By Rhyan Nile, Feature Writer

COVID-19 has affected civilization in numerous ways, specifically in death and wellness. More than 143,000 African Americans and 160,000 Latinx have died since the pandemic. It is very likely that we all have a personal connection with someone in the Black or Brown community that has passed away from COVID. Because we are surrounded by so much death and illness, in the past year alone, mental health disorders have increased into double digits, but due to the existing stigma around mental health, the exact number is under-reported. Unity Care has advocated for thousands of youth and families impacted by former assistance providing services within five pillars of success, which include: Housing, Education, Employment, Wellbeing, and Unconditional Care. There has been an increase in suicides within the Black and Brown communities, increase in racial trauma, not feeling safe in our everyday routines; grocery stores, churches, schools, etc. The Black and Brown community need more attention and help than ever during this time. We as a nation need to start normalizing the conversation about mental health and wellness. 

“We live in a society where we unfortunately celebrate hate,” said Andrè Chapman, founder and CEO of Unity Care. And what better time to come together when our world is falling apart. 

PANEL 1: Mental Health, Wellness, and Spirituality

Dr. Noha Aboelata, CEO of Roots Community Health explains how important it is to stick to the dialogue about COVID-19 and continue to use the safety protocols while encouraging one another about the vaccinations and updates. “The pandemic is not behind us yet. We’re still in an evolving situation and it’s still serious” said Dr. Aboelata. There is so much stigma around mental health and because of that most of us have no idea where to begin improving our mental health. Dr. Kristee Haggins, community healer, African centered psychologist, consultant and professor gives the youth tips on how to start taking care of their mental state. Feeling the impact from COVID, school shootings, community violence (anti-blackness and racism) etc. can cause depresion, anxiety, fear, suicidal thoughts, and substance abuse, which means we need to become more self aware. “Take practical steps in reinforcing being seen and valued. African term “Sawabona ” being the idea of seeing each other, as in, seeing who someone truly is, seeing into their soul. Give impressions of what is truly needed for your health: getting enough sleep, the right nutrition, hydrating, who can I trust?” suggest, Dr. Higgins. Spirituality is significant in association with mental health and even physical health. “Faith is not a get out of jail free card. It is not a get out of problems free card. It is not a get out of trouble free card. It is not a get out of sickness free card. We have to deal with these things” said Pastor Anthony Williams, experienced senior pastor. All three professionals were in agreement about the best tactics to take to improve self care- Take a moment to breathe. Be in the moment, appreciate your natural element. “Caring for myself is not self indulgence, it is self preservation and that is an act of political warfare” Audrey Lord.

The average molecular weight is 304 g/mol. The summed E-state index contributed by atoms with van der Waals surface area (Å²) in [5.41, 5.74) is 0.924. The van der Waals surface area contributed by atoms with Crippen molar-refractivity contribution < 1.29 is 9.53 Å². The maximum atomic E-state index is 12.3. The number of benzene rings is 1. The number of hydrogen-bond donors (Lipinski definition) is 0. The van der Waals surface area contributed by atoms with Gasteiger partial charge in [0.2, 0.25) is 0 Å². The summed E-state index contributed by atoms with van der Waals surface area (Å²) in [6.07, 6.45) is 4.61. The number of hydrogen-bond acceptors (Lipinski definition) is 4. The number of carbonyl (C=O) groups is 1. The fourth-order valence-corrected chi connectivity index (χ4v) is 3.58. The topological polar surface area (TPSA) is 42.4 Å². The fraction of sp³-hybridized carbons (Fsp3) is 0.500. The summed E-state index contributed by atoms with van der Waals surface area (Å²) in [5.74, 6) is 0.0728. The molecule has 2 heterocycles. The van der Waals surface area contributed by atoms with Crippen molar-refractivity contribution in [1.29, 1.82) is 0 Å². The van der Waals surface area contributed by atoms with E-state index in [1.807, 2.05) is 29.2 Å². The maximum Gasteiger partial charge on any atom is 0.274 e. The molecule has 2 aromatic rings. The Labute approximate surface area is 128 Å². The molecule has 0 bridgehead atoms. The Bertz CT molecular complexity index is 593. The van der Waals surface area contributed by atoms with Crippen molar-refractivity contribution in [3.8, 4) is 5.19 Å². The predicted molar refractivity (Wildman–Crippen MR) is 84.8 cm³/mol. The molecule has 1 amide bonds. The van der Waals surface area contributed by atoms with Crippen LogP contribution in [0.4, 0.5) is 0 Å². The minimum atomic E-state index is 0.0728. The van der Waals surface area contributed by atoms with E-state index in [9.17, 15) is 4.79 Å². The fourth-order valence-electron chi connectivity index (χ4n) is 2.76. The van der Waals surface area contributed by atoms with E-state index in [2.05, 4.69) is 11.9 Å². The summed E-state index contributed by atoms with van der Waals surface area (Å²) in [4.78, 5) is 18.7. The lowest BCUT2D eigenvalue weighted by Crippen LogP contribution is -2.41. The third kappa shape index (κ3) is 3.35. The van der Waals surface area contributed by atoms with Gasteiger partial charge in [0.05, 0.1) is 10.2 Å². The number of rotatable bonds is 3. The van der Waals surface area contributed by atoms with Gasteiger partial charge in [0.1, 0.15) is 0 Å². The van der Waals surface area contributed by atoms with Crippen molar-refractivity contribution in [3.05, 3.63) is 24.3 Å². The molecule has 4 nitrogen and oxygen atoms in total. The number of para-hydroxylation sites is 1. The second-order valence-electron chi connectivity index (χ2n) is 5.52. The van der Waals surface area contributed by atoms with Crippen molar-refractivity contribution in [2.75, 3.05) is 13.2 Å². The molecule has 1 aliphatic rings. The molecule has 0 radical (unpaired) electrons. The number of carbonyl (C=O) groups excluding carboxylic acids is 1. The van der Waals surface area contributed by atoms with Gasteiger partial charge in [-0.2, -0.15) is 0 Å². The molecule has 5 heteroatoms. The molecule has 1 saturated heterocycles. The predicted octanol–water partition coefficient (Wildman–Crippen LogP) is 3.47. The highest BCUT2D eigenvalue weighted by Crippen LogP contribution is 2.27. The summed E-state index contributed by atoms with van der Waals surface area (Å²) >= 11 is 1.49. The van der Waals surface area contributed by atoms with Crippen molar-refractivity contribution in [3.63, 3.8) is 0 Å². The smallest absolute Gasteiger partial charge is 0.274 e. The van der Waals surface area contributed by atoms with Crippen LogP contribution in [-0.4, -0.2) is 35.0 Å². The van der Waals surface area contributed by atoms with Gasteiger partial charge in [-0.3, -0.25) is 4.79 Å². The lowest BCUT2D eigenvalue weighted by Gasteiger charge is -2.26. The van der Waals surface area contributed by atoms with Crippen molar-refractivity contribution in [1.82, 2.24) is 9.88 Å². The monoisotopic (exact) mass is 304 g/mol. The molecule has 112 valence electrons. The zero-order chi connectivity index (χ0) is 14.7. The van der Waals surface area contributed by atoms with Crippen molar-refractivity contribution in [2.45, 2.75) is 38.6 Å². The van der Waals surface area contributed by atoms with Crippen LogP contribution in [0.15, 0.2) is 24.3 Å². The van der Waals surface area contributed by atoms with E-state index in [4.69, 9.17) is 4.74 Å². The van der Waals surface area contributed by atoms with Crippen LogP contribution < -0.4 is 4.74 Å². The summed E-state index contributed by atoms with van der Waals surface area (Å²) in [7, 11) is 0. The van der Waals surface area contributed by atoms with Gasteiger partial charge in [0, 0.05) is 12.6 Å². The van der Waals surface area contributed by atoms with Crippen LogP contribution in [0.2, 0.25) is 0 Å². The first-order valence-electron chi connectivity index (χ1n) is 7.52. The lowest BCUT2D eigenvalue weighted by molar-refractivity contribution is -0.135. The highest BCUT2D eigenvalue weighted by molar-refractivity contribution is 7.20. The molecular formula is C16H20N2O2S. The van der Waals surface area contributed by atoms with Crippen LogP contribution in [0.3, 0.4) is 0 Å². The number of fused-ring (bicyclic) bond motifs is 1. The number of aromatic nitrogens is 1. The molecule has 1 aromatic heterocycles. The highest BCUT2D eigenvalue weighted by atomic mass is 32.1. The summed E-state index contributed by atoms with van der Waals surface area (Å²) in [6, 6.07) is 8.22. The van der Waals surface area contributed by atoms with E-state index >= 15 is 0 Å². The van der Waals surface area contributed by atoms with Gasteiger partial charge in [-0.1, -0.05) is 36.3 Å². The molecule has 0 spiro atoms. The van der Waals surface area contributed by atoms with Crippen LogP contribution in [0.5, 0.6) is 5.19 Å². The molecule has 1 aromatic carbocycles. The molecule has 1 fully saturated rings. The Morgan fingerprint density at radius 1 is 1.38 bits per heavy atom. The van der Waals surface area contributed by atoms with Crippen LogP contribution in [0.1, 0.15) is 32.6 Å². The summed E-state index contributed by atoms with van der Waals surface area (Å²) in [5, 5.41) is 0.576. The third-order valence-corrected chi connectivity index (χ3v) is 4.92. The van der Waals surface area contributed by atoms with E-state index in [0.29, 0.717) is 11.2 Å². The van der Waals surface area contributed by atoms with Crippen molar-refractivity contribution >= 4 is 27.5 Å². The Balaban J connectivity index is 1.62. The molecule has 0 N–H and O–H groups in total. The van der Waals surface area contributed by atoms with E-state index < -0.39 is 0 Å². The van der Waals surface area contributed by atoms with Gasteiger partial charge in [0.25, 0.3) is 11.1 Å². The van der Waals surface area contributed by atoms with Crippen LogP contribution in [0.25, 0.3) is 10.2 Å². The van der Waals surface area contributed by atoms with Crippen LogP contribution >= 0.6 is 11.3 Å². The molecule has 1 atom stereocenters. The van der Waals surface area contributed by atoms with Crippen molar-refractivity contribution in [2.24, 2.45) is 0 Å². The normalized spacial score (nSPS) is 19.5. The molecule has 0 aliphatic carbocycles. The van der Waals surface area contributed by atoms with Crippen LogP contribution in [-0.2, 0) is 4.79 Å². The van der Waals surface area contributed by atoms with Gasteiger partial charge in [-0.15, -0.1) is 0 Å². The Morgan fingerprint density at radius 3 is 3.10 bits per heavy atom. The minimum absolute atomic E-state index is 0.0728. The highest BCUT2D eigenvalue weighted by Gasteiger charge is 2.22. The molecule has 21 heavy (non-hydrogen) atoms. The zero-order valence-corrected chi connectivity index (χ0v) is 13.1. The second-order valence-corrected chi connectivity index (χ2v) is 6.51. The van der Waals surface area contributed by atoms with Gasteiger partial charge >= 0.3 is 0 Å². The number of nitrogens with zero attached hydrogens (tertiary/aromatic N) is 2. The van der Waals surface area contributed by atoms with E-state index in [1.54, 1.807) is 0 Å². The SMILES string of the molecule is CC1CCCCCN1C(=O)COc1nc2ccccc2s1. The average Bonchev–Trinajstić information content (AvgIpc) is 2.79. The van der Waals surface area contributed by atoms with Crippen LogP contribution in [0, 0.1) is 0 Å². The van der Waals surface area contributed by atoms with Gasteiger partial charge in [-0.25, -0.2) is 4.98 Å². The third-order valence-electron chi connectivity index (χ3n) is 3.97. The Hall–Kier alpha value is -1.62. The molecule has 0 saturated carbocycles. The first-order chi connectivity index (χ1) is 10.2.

PANEL 2: Nutrition and Exercise as Fundamental to Wellness 

There is power in nutrition for not only your physical health but also for your mental health. Joceleyn Dubin, MS, RD; Lead public Health Nutritionist county of Santa Clara public health explains how 98% of serotonin is in our gut. “Our nervous system is the most active in our gut (butterflies, gut feelings). The bacteria in our gut play an enormous role in having a good day or a bad day because they’re creating a lot of chemicals. Use your refrigerator and pantry as your Pharmacy” said Dubin. Adopting the “Championship Mentality” and not only eating food we love but foods that will put us in good moods is something we should all consider. Curtis Robinson, Linebacker for the NFL 49ers believes balance is the key. “My idea of self care and wellness was more physical than it was mentally/spiritually. And once I was able to find a balance in my life, was when I really started to feel better individually which carried into my work” said Robinson. Sidney Jones, Cornerback for the NFL Seahawks has similar beliefs. “Physically, mentally, spiritually, the goal is to always want to do your best. If you feel good, you’re going to be at your best. That’s how I look at life” said Jones. What’s important is to remember that we’re still learning and to take things slow. Take your time when dealing with your health and needs. “You’re never alone like you think, ” said Robinson. 

“I heard some people hollar ‘Juneteenth!’ saying, we’ve been free. Even though they took our shackles off, we ain’t been released yet. Mental manipulation that still plagues and haunts our nation. As people, we won’t be free until our minds have been awakened. History repeats. Well this time around let’s help one another each. Poor love into your mind and the media you seek” Jacob Bridges, spoken word poet.